"The child is dead." Warlord Gurthan's words froze Hixin's tongue. "Any slave that touches an official Clan Gurthan seal must of course be executed, but I assure you, Hixin, he was… encouraged… to speak the truth before he died."

Hixin's eyes darted nervously. "Warlord, you cannot trust the dying words of a slave—of a child! I have served you faithfully for years."

"I remember this parchment," Warlord Gurthan said. "'Display your potential by nightfall.' I enchanted those words more than three years ago. I believe I was addressing one of my junior beastmasters, asking for a demonstration of his skills in training battle quilen. Circumstances made the document redundant and it was never delivered, so the seal wasn't broken and it was sent to my archives. I have made inquiries since Xuexing's demise. It seems the parchment was stolen recently."

"Warlord, I—"

"You served me as my chief archivist for years, did you not, Hixin?"

Hixin dropped to his knees, sputtering out an apology he would never have a chance to finish. Warlord Gurthan pursed his lips and whistled twice: one long tone, one short. The quilen at his feet leaped for Hixin's throat. The advisor—the former advisor—let out a strangled cry of fear.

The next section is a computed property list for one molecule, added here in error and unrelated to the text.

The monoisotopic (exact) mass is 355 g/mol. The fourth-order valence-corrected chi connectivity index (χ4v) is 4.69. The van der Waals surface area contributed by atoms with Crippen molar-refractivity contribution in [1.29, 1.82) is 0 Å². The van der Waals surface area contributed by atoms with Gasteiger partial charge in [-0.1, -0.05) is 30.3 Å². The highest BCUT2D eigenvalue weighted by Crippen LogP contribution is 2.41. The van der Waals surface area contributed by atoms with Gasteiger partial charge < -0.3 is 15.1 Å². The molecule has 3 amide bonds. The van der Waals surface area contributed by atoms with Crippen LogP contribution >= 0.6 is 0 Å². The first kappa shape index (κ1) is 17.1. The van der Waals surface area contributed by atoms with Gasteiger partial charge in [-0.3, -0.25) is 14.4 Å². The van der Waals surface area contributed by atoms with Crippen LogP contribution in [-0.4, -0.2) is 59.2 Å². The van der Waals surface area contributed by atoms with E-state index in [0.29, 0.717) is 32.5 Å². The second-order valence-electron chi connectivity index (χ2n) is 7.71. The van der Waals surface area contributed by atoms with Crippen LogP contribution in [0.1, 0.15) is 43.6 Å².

The unpleasant noises lasted only a short time, and the quilen trotted back to the warlord's side, licking blood off its chops. The other advisors seemed unable to take their eyes off the mess.

"I should not," Warlord Gurthan said to them all, "have to learn the truth from the wails of a dying slave."

He turned back toward the wall. "Every hundred years, the mantid attack. Every hundred years, we fight them to a standstill, and they retreat into their lands as though they never intended to fight us in the first place. Nobody has ever known why."

Gurthan let his voice drop to barely above a whisper. "I did not seek command of the Serpent's Spine to settle for another stalemate. Xuexing's weapon was a chance to change that, to finally establish control of the land beyond the Spine and finally launch an attack against the mantid. That opportunity has been sabotaged. It will take time to build more huatang. What else can we do?"

The advisors remained silent. Most still stared at what was left of Hixin. Finally, Fulmin cleared his throat. "Warlord, the relic."

Warlord Gurthan gave him a flat look. The relic was a project Xuexing had studied years before the mantid swarm; it was a fascinating object of arcane origin, but no experiment had managed to produce anything more useful than an irritating hum. "The relic is not a weapon, Fulmin."

"And yet it may serve as one."

"How? I understand it was once meant for communication." Gurthan paused. An interesting idea occurred to him. "Are you suggesting we could negotiate with the mantid?" Perhaps if they could be convinced to join Clan Gurthan…